Every business and not-for-profit entity needs a reliable bookkeeping system based on established accounting principles. It is essential for assessing your business’ financial situation and forecasting for the future.
However, many small business owners are unsure about the difference between bookkeeping vs accounting. Understanding the distinction is critical as knowing the difference can help you hire the right professionals to advise you in your business. It can also help you know what to expect from each relationship.
Bookkeeping vs Accounting: What is bookkeeping?
Bookkeeping is the process of recording basic business transactions in a consistent way, usually through a recordkeeping system.
They record financial transactions for businesses, typically using database and spreadsheet programs that have been selected and set up by an accountant. Basically, a bookkeeper records all the money flowing into and out of a business.
A bookkeeper may also issue checks, prepare invoices, and create reports on taxes, expenditures, profit and loss, and cash flow. In a large firm with many employees, a bookkeeper may specialize in a particular area, such as accounts payable, accounts receivable, or auditing.
The complexity of the bookkeeping system often depends on the size of the business and the number of transactions completed daily, weekly, and monthly. All sales and purchases made by your business need to be recorded in the ledger, and certain items need supporting documents. The Internal Revenue Service (IRS) lays out which business transactions require supporting documents on their website.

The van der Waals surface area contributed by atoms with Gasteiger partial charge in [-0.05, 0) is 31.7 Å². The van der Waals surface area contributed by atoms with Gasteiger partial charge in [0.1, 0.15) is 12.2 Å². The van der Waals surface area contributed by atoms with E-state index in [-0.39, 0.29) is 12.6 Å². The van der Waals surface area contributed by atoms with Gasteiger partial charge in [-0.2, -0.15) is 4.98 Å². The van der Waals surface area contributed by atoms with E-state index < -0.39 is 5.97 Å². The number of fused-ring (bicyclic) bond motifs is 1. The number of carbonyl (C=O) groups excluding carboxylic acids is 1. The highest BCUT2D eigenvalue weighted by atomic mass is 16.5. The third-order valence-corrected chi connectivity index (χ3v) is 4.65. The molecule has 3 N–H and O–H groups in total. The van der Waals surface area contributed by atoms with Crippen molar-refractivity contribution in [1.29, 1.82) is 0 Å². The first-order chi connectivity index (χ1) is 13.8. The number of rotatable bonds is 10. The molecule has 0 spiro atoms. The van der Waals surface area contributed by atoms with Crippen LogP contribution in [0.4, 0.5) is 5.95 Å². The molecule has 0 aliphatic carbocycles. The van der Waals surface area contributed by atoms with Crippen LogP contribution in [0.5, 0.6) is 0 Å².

What does a bookkeeper do?
Generally, bookkeepers perform the following duties:
- Record financial transactions
- Post debits and credits
- Produce invoices
- Maintain and balance subsidiaries, general ledgers and historical accounts
- Complete payroll
The higher-volume bookkeeping tasks include recording supplier invoices and cash receipts, preparing customer invoices and processing payroll. Due to the high volume of these certain activities, some bookkeepers develop procedures to standardize the bookkeeping transaction processes. A bookkeeper may also handle a number of operational tasks such as paying supplier invoices, remitting sales taxes and preparing government reports.